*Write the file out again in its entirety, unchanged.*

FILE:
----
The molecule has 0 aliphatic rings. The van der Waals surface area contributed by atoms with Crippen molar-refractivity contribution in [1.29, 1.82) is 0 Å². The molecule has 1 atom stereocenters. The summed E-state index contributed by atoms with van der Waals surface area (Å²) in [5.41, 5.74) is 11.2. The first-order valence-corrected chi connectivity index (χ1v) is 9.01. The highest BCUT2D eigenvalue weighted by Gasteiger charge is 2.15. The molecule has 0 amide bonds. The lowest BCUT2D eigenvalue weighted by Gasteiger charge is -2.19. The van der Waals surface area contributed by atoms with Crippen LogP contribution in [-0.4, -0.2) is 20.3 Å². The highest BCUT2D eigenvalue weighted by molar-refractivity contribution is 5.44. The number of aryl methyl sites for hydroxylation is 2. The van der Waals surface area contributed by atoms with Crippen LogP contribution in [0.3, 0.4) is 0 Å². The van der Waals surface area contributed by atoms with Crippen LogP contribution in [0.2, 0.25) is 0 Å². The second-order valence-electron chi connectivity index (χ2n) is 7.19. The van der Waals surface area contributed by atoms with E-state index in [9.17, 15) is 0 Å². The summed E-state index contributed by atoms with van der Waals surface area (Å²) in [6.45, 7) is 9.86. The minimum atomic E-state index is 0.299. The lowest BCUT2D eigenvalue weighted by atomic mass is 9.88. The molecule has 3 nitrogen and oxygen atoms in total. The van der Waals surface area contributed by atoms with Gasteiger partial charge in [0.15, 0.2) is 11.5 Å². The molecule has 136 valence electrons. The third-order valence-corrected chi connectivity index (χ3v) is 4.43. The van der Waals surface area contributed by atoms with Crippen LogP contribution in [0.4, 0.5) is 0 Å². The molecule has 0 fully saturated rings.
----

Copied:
The molecule has 0 aliphatic rings. The van der Waals surface area contributed by atoms with Crippen molar-refractivity contribution in [1.29, 1.82) is 0 Å². The molecule has 1 atom stereocenters. The summed E-state index contributed by atoms with van der Waals surface area (Å²) in [5.41, 5.74) is 11.2. The first-order valence-corrected chi connectivity index (χ1v) is 9.01. The highest BCUT2D eigenvalue weighted by Gasteiger charge is 2.15. The molecule has 0 amide bonds. The lowest BCUT2D eigenvalue weighted by Gasteiger charge is -2.19. The van der Waals surface area contributed by atoms with Crippen LogP contribution in [-0.4, -0.2) is 20.3 Å². The highest BCUT2D eigenvalue weighted by molar-refractivity contribution is 5.44. The number of aryl methyl sites for hydroxylation is 2. The van der Waals surface area contributed by atoms with Crippen LogP contribution in [0.3, 0.4) is 0 Å². The van der Waals surface area contributed by atoms with Crippen LogP contribution in [0.2, 0.25) is 0 Å². The second-order valence-electron chi connectivity index (χ2n) is 7.19. The van der Waals surface area contributed by atoms with E-state index in [9.17, 15) is 0 Å². The summed E-state index contributed by atoms with van der Waals surface area (Å²) in [6.45, 7) is 9.86. The minimum atomic E-state index is 0.299. The lowest BCUT2D eigenvalue weighted by atomic mass is 9.88. The molecule has 3 nitrogen and oxygen atoms in total. The van der Waals surface area contributed by atoms with Gasteiger partial charge in [0.15, 0.2) is 11.5 Å². The molecule has 136 valence electrons. The third-order valence-corrected chi connectivity index (χ3v) is 4.43. The van der Waals surface area contributed by atoms with Crippen LogP contribution in [0.4, 0.5) is 0 Å². The molecule has 0 fully saturated rings.